Advice for keeping in time

Posted by: Mizcef

Advice for keeping in time - 02/10/13 11:51 PM

Hey!
I'm new to playing piano, have only been playing for a couple of months, I struggle to keep in time when playing. Can anyone offer some advice?
Posted by: Sand Tiger

Re: Advice for keeping in time - 02/11/13 12:16 AM

Counting and clapping are what many beginners start with. Many start by counting or clapping without touching the piano. A person can do this with the sheet music, or to a recording (YouTube has a ton of recordings). Some count while they are playing, some tap their left foot, saving the right for the pedal.

Many slow the tempo way down, so they can play accurately. Only when there is a high level of accuracy, do they pick up the tempo. Slowing way down is probably the most valuable learning tip I have gotten directly from the forum.

The metronome can also be a useful tool. There are old school mechanical metronomes as well as apps for phone or tablets, and software for computers. Some prefer a blinking light without sound. Some prefer a drum sound so it feels more like music.

I tend to need to hear a tune to pick out the timing and phrasing.
Posted by: Mizcef

Re: Advice for keeping in time - 02/11/13 01:39 AM

Thanks for the advice, I have a metronome at home but I just struggle with trying to coordinate everything together, but I guess it just takes practice. Ive also only been getting informal lessons and I start with a proper teacher tomorrow so hopefully this helps also smile
Posted by: 4evrBeginR

Re: Advice for keeping in time - 02/11/13 02:31 AM

You basically have to slow down, way down if necessary, if you are struggling. Also, learn to count out loud while practicing without the metronome. It's tiring, but very beneficial. There is no need to practice with the metronome all the time. I use it once in a while to check my timing, but otherwise, I count instead.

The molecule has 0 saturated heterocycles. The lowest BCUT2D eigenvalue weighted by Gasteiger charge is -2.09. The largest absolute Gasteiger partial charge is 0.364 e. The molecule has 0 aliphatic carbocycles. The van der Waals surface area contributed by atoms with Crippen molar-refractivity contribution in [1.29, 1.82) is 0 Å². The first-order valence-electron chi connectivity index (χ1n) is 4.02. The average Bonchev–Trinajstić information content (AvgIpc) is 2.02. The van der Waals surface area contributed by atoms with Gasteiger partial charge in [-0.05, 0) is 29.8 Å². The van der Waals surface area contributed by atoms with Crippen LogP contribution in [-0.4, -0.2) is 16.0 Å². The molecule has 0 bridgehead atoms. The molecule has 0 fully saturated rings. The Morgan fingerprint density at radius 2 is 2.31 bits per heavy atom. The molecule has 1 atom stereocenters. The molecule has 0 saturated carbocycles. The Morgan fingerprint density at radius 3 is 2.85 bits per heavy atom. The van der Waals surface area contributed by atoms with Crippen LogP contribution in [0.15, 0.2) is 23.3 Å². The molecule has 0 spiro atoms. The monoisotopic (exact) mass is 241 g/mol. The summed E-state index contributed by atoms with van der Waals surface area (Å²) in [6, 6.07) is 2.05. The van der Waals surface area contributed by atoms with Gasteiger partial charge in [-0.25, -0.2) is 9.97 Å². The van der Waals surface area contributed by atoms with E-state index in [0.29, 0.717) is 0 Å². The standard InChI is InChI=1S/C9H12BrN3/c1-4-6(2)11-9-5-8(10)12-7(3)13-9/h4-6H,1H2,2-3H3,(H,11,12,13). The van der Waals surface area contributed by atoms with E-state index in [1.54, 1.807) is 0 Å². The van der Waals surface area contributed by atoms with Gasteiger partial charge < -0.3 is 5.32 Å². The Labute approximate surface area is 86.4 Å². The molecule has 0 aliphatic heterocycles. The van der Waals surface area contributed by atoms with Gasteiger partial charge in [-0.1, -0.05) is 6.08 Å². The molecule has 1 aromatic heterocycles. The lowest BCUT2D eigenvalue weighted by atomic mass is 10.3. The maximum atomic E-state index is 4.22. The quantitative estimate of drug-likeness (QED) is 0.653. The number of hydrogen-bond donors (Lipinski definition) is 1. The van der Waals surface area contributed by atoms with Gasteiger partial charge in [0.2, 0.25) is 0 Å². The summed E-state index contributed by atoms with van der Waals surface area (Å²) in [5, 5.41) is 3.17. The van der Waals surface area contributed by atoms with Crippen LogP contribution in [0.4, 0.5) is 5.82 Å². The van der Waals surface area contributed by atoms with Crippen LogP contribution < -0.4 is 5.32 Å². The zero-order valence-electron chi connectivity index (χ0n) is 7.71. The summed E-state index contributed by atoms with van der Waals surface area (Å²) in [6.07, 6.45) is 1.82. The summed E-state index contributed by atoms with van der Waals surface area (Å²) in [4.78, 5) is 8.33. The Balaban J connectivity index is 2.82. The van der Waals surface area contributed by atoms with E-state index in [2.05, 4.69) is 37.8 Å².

Posted by: cirenosach

Re: Advice for keeping in time - 02/11/13 11:50 AM

Singing helped me. The words can be the note names (A, B, etc.) or the place in the rhythm (1, "2 and", "3-ee-and-uh", etc.) Or just hum. It helps my kids too, but they hate doing it.
Posted by: GlassLove

Re: Advice for keeping in time - 02/11/13 01:04 PM

Early on in my learning I used a nifty little book entitled "Basic Timing for the Pianist." It is a collection of "105 short, short exercises leading to thorough and complete mastery of basic timing problems." The author is Allan Small.

I enjoyed working with it and while I cannot say I mastered timing thoroughly and completely (as promised in the title), the exercises certainly did help!!!
Posted by: Mark...

Re: Advice for keeping in time - 02/11/13 03:19 PM

Originally Posted By: GlassLove
Early on in my learning I used a nifty little book entitled "Basic Timing for the Pianist." It is a collection of "105 short, short exercises leading to thorough and complete mastery of basic timing problems." The author is Allan Small.

I enjoyed working with it and while I cannot say I mastered timing thoroughly and completely (as promised in the title), the exercises certainly did help!!!


I used the same book, and it helps...
Posted by: hamlet cat

Re: Advice for keeping in time - 02/11/13 11:48 PM

Originally Posted By: GlassLove
Early on in my learning I used a nifty little book entitled "Basic Timing for the Pianist." It is a collection of "105 short, short exercises leading to thorough and complete mastery of basic timing problems." The author is Allan Small.

I enjoyed working with it and while I cannot say I mastered timing thoroughly and completely (as promised in the title), the exercises certainly did help!!!


I once had a rock oriented teacher that suggested using a drummers book for timing. He said it was useful for a well rounded musician that wants to improve timing skills. I did that for awhile and it helped.

I also used the book by Allan Small and preferred it. In my opinion, its a must have for any keyboard player that wants to work on timing.